Thomas E. Kirby (1846-1924), New York to 1902 
From 1902 to 1919
Charles Lang Freer (1854-1919), purchased from Thomas E. Kirby in 1902 
Freer Gallery of Art, gift of Charles Lang Freer in 1920 
 See Original Kakemono List, L. 269, pg. 61, Freer Gallery of Art and Arthur M. Sackler Gallery Archives.
 See note 1.
 The original deed of Charles Lang Freer's gift was signed in 1906. The collection was received in 1920 upon the completion of the Freer Gallery.
- Previous Owner(s)
Thomas E. Kirby (C.L. Freer source) 1846 - 1924
Charles Lang Freer 1854-1919
Semimaru, a legendary figure said to have been the fourth son of Emperor Daigo (rEIGNED 897-930), was sent to Mount Osaka because he was blind. Myths and legends about Semimaru form the basis of the medieval Noh play of the same name. In the Edo period he was featured as a character in puppet plays and kabuki drama. In an earlier picture in Hokusai's popular multivolume Manga sketchbooks, Semimaru holds a lute (biwa). Here, his instrument is in a cloth bag, and his expression seems introspective. Hokusai had reached his eightieth year when he painted this work in ink and pale colors, a style he had practiced for over forty years. Many of his paintings of this period are thought to include elements of reflective self-portrayal.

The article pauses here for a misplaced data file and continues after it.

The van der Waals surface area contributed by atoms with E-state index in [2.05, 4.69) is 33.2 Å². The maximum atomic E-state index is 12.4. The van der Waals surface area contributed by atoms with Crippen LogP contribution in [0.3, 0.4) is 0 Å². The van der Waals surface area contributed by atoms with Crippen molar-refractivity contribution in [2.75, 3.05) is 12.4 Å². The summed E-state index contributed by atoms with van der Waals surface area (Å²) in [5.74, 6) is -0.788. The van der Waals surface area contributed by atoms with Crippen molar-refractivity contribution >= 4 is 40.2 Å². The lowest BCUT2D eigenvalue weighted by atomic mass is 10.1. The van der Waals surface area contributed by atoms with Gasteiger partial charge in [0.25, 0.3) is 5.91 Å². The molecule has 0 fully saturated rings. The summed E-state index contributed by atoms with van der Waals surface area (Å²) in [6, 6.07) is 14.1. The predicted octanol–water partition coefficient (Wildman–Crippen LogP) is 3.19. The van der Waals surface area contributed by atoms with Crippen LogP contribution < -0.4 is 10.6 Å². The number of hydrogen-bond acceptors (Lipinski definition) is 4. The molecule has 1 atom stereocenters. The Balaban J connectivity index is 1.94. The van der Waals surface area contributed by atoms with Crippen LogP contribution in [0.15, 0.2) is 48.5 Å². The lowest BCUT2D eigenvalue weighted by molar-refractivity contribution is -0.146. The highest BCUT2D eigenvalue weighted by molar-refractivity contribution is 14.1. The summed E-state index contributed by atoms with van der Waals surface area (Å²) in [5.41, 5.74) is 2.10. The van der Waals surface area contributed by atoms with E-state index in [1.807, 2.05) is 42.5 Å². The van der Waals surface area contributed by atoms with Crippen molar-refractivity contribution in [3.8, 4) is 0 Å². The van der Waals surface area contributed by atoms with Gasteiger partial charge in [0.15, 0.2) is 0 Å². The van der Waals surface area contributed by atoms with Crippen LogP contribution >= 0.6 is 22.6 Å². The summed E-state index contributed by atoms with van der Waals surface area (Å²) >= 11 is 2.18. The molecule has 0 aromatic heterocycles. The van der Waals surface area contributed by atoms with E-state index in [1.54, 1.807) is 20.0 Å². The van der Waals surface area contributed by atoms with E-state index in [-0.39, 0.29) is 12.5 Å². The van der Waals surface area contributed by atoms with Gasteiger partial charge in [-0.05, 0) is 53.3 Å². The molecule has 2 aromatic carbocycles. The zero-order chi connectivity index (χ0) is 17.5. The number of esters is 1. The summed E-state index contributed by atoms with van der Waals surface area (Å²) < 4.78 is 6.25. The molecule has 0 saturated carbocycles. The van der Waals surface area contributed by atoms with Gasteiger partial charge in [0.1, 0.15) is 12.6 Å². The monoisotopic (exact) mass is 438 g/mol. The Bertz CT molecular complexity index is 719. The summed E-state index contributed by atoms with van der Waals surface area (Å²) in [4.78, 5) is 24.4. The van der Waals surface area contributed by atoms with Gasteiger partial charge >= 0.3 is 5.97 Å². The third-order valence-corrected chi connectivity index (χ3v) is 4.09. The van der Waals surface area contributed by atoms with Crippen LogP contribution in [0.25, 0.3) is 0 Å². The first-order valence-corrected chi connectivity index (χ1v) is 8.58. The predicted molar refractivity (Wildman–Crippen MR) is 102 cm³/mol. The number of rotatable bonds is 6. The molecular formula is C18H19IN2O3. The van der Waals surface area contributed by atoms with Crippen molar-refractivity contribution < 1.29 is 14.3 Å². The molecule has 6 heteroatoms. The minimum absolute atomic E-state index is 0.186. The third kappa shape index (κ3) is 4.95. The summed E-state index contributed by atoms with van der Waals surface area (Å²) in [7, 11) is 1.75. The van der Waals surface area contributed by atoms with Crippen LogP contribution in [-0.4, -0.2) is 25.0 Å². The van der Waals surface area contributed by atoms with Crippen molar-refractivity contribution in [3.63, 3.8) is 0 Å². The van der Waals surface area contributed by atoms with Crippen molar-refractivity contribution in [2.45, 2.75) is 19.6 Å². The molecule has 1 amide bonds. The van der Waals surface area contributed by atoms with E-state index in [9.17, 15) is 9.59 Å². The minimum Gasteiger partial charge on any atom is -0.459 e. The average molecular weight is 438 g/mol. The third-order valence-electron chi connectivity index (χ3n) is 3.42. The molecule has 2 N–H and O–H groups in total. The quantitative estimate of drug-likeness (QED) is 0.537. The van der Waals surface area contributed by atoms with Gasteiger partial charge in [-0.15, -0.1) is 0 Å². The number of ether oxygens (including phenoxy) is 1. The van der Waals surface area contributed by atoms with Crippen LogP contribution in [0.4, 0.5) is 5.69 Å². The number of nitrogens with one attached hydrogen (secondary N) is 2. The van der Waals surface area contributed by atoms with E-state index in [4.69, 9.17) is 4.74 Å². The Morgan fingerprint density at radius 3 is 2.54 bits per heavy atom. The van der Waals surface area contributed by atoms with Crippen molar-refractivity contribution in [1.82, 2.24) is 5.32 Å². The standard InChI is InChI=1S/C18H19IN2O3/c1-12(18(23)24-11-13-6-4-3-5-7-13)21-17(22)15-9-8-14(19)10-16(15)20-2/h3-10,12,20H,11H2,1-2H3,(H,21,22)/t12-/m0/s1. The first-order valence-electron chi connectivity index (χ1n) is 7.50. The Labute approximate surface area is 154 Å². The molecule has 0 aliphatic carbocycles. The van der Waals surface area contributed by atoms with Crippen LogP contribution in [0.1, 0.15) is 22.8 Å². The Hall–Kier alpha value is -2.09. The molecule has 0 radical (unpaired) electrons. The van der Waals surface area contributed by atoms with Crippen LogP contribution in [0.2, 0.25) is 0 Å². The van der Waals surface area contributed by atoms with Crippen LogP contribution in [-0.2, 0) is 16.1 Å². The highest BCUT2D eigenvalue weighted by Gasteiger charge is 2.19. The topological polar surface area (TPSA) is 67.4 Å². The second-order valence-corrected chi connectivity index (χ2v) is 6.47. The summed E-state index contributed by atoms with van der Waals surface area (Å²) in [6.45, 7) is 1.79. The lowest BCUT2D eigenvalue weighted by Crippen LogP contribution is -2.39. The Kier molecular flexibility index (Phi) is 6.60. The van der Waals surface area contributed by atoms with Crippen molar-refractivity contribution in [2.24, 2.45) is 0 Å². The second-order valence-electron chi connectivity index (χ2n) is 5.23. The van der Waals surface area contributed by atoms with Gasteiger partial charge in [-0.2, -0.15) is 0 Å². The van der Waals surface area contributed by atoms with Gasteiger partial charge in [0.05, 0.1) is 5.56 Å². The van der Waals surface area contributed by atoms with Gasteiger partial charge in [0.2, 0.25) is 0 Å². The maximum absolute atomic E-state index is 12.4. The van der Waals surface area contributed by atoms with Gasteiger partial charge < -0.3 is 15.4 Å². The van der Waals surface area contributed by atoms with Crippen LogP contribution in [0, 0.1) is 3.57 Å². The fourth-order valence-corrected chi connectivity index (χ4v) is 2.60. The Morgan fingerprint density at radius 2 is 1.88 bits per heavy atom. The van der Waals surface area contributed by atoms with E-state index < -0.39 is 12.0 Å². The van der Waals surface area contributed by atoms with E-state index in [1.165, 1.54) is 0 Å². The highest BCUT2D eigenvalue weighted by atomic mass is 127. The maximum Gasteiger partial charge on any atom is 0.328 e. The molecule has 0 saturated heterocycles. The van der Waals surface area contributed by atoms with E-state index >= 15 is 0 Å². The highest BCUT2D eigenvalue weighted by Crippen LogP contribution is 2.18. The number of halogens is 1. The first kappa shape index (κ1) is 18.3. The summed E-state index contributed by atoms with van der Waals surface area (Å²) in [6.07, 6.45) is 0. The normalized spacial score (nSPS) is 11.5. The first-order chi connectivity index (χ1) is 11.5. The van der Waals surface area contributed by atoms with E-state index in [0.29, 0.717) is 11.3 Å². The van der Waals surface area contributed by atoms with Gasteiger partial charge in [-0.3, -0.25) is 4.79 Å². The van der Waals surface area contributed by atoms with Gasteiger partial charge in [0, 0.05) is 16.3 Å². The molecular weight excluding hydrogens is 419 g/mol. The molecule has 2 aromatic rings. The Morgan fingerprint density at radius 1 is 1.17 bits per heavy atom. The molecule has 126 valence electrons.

- Published References
- Hokusai nikuhitsuga taisei (Compilation of paintings by Hokusai). Tokyo. no. 260.
- Harold P. Stern Narasaki Muneshige. Ukiyo-e shuka. vol. 16, Tokyo. no. 15.
- Ernest Francisco Fenollosa. Catalogue of the Exhibition of Paintings of Hokusai: Held at the Japan Fine Art Association, Uyeno Park, Tókio, from 13th to 30th January, 1900. Exh. cat. Tokyo, January 13 - 30, 1900. no. 187.
- Ann Yonemura et al. Hokusai: Volume Two. Exh. cat. Washington, 2006. cat. 120, pp. 33, 88.
- Ann Yonemura. Hokusai: Volume One. Exh. cat. Washington, 2006. cat. 42, p. 58.
- Collection Area(s)
- Japanese Art
- Web Resources
- Google Cultural Institute
- Rights Statement
Copyright with museum